Writing a resume can be challenging at the best of times, but as a foreign language teacher, there are many obstacles you’ll face, unlike any other career choice. After all, everybody’s is going to say that they can teach another language.
So how can you write a resume that’s going to stand out from all the rest of the applicants? Today, we’ll explore how you can do just that.
As with all resumes, you want to start off strong in making your resume easily identifiable to your future employer. You can do this by adding your personal and contact information.
Within this header, you’ll want to include your name, your address, your phone number, your email address and possibly even your Facebook and LinkedIn profile links.
Make a Great First Impression
You’ll want to start your resume with a professional summary. Always remember that this is your employer’s first impression of you and you want to make sure that you make it count.
Within this summary, you’ll want to describe yourself and what kind of person you are. You can explain why you choose to enter the world of language teaching and why you have a passion for it.
You can also describe yourself as a person, maybe say that you’re hands-on, approachable, determined to achieve as well as anything you personally specialize in, such as motivating and inspiring your students.
Describe Your Skills and Experience
Next, you want to jump straight in and describe your skills and why you’ll be perfect for the job. Feel free to bullet these points to make it easier for your employer to read.
You can include things like what languages you’re fluent in as well as what personal skills you have, such as strong communication skills, your ability to monitor and assess your student’s performance and process, and how proactive you are in being organized.
Your Work History
Next, you’ll want to list out your work history. As a language teacher, employers will want to see where you’ve worked but it’s important to remember that they are far more interested in your personal experience in your past roles, rather than where you actually worked.
“Rather than describing the place you worked, list out your responsibilities for each position and what you excelled in. Remember this list doesn’t have to be in chronological order but rather the most important job role at the top, as this will be the first one they read” says Sarah Brooks, a resume editor for Elite Assignment Help.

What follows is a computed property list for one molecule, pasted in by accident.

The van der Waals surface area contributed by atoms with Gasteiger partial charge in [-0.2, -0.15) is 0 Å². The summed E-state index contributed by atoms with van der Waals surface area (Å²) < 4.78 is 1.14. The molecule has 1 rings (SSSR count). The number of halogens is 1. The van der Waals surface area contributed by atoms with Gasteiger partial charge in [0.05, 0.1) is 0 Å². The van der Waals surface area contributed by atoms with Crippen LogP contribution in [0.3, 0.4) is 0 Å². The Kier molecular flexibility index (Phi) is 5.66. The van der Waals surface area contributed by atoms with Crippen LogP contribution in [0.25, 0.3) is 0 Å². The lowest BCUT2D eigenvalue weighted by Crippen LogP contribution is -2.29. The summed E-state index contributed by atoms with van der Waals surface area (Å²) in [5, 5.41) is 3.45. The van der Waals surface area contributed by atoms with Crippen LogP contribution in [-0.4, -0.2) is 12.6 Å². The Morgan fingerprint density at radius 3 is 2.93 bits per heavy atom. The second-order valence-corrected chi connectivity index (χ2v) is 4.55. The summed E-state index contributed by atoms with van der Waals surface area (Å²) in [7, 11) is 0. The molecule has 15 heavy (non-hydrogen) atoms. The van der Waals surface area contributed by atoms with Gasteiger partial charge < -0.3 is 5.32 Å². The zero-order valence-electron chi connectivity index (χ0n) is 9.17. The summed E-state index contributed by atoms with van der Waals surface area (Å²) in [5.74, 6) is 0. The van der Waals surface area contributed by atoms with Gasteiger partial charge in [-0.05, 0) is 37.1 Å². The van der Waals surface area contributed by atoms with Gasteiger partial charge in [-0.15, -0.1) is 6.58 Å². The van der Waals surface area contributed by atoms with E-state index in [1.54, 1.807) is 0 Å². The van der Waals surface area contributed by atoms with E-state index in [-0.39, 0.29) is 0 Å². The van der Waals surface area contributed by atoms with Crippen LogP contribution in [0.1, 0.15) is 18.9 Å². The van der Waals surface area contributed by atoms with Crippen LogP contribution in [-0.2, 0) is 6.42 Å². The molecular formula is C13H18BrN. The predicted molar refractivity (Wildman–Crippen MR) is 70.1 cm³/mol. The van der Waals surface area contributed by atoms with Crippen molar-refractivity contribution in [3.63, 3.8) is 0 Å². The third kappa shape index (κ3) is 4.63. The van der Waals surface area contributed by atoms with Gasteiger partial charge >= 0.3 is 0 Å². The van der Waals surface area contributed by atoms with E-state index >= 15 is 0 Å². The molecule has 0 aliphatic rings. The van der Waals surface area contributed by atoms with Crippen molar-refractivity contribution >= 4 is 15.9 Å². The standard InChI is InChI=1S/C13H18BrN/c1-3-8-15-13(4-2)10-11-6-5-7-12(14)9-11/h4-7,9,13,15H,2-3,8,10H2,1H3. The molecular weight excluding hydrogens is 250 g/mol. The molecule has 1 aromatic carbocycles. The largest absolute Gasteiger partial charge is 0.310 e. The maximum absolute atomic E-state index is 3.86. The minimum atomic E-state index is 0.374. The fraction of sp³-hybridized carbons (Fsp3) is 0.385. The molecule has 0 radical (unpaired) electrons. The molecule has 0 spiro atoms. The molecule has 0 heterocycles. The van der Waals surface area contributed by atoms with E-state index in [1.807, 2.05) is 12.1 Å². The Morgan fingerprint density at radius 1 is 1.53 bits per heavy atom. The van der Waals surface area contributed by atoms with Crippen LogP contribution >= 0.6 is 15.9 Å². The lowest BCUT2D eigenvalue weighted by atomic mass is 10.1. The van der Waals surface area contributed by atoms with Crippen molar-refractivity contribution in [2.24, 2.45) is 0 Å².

Use Tools to Guarantee Perfection
As with any resume, you need to be sure you’re sending off a document that’s written to the highest possible quality. To help ensure this, here are a few tools and resources you can use.
- Resumention – An online resume building tool full of resume templates you can use if required.
- Via Writing – An online blog is full of resources and posts on how to use grammar properly.
- UK Writings – An online writing agency that can help you with all things writing-related.
- State of Writing – An online blog is full of posts and articles to answer all your writing-related questions.
- Custom Essay – An online writing guide you can follow when writing your resume, as recommended by the Huffington Post in Write Me an Essay.
- Cite It In – A free online tool for adding references, quotes and citations to your resume.
- Essay Roo – An online writing agency that can help you to proofread and edit your resume.
- Word Count – A free online tool you can use to track and monitor the word count of your resume.
Be Accurate with What You Write
It can be extremely tempting to write ‘I am fluent in German, Spanish and French’ however you need to make sure that you are.
When it comes to languages, there are three aspects to consider; reading, writing and speaking. To be fluent in a language, you need to be able to do all three flawlessly. Maybe your French writing skills aren’t amazing, or maybe you can read and write German perfectly but find it hard to speak.
You need to be clear what you can and cannot do so your employer can match you to a suitable job role. Otherwise, you’ll find it extremely difficult to complete your job, and you’ll end up losing it.
Mary Walton is an editor at Australian Help, educational website for Aussie students. She writes for Simple Grad, her blog about education, and tutors at Paperfellows, academic portal. She has been an English tutor for 6 years.